If only I had more friends (preferably with acting talent)...
Most people don't know this about me but I love acting. While my family was planning for me to be a scientist or professor or something putting my brain to use, I fantasized about all the magnificent parts I wanted to play on the stage or screen. I starred in local plays from The Rocky Horror Picture Show to Romeo and Juliet. Alas, it was not to be but that's a whole other story.
It's been more than a decade since I was on stage. I just was always too scared to try and ingratiate myself in the local community theater and I'd much rather take science courses than acting ones. While I don't regret these choices, I do feel as if something has been missing from my life these years. I still have that longing.
It's hard to explain to people why I enjoy acting so much. I'm painfully shy and it's a great difficulty to muster up enough courage to merely talk to others. Why would someone like me like to be on the stage? Escapism. Acting allows me to pretend to be other people, people who are often different from me, who may live in different times. In simplest terms, it's an escape from reality.
My ingenious plan: write my own plays for me and my friends to perform. I get complete creative control over the characters. I get to use the old noggin in actually writing a play which is good for all kinds of things. (I can't tell you how many people I've told off, guys I've gotten, amazing adventures I've been on and even killed off people in my fiction.) There are some problems writing plays for friends to act out if you, say, don't have many friends or ones that can act. Writing two character plays is a difficult task. It's so tempting as a writer to throw more characters into the mix. So I decided to just write what I wanted and ignore that I only know one other person who loves to act (CT is an amazing actress!). I still always am cautious about the number of characters I use in the incredible instance that I am actually able to make one of these plays into a film.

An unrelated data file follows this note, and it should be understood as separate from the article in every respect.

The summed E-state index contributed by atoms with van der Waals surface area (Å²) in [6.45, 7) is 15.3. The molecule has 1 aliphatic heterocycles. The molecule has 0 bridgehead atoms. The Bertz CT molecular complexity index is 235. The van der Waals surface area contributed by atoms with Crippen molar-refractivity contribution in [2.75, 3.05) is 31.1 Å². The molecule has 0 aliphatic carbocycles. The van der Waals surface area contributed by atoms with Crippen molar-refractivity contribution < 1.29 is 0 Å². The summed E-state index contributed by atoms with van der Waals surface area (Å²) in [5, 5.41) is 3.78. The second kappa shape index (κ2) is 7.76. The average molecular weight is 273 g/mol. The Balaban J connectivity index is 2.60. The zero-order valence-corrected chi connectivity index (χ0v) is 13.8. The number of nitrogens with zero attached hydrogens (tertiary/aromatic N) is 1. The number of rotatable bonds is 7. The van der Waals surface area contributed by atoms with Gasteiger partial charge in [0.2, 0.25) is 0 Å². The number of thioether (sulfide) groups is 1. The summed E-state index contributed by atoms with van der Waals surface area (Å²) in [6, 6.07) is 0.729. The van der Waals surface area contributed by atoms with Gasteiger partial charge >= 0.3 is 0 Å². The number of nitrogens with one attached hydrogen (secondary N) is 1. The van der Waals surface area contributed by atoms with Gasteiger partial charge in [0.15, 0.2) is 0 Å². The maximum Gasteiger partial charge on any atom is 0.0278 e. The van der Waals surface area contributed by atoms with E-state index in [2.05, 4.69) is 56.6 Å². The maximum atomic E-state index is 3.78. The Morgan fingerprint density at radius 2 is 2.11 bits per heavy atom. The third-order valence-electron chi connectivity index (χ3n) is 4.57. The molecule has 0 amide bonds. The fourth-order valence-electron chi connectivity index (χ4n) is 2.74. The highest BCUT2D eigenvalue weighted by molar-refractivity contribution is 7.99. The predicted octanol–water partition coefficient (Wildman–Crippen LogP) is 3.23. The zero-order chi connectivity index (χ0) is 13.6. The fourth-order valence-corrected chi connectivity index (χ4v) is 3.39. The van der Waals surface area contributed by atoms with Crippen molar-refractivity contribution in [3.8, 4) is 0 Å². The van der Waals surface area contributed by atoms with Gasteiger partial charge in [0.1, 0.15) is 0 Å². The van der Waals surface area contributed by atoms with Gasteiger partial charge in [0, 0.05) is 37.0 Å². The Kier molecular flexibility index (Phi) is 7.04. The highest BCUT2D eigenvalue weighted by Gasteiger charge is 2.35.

I always admired John Cassavettes' approach to filmmaking. He's the guy that made Chrisptopher Guest and Mumblecore movies possible. He would use mostly friends as actors or cast unknowns. He would create skeletal plots (I'd only loosely call them "scripts") and only the most bare bones characters. The actors would not only have the ability to flesh out their characters and come up with most of their own dialogue but also the trajectory of the plot by doing so. Cassavettes would film hours of actors ad-libbing. Some of it was pure gold. Some of it went on too long. He was always willing to take risks because he saw value in everyday human interactions.
Naturally, when Mumblecore films started coming out, I was an immediate fan. From what I understand, the creative process is similar to Cassavettes. The directors use friends, people involved in the production or unknowns as the actors. The dialogue is stream of consciousness. The film quality is poor. The camera techniques are unimpressive almost as if they plucked some guy off the street and got him to hold a camera for free food. The films may be tedious at times but can also be quirky and original. Unlike Cassavettes films, Mumblecore movies are much lighter in subject matter. Rather than plunging into the depths of human psyche, Mumblecore movies just want to show that our humdrum lives are worth filming. The humor is organic and the dramatic situations mirror our own. The actors in Mumblecore possess less acting talent for sure but that only makes it seem like watching real life unfold.
So why can't I be doing this stuff? Lena Dunham's Tiny Furniture was tightly scripted and had that Mumblecore feel. I need friends to help me make movies. It really pains my heart to think of selling my scripts to some studio that may butcher them. I love my characters. I hate to think of farming them out.
144 views and 1 response
Apr 4 2012, 8:16 PMJeff Hammel responded:I'd love to do movies with you. I've been trying to get friends for half my life at this point to be in movies with me but with one exception have not been able to get anyone to make movies with me. (Ironically, several of my friends actually liked to make movies, just not with me around. Nice.) Unfortunately, I don't know anyone either. The price of being antisocial. But if you want to some time, just bring the flip camera and we can do something, anyway.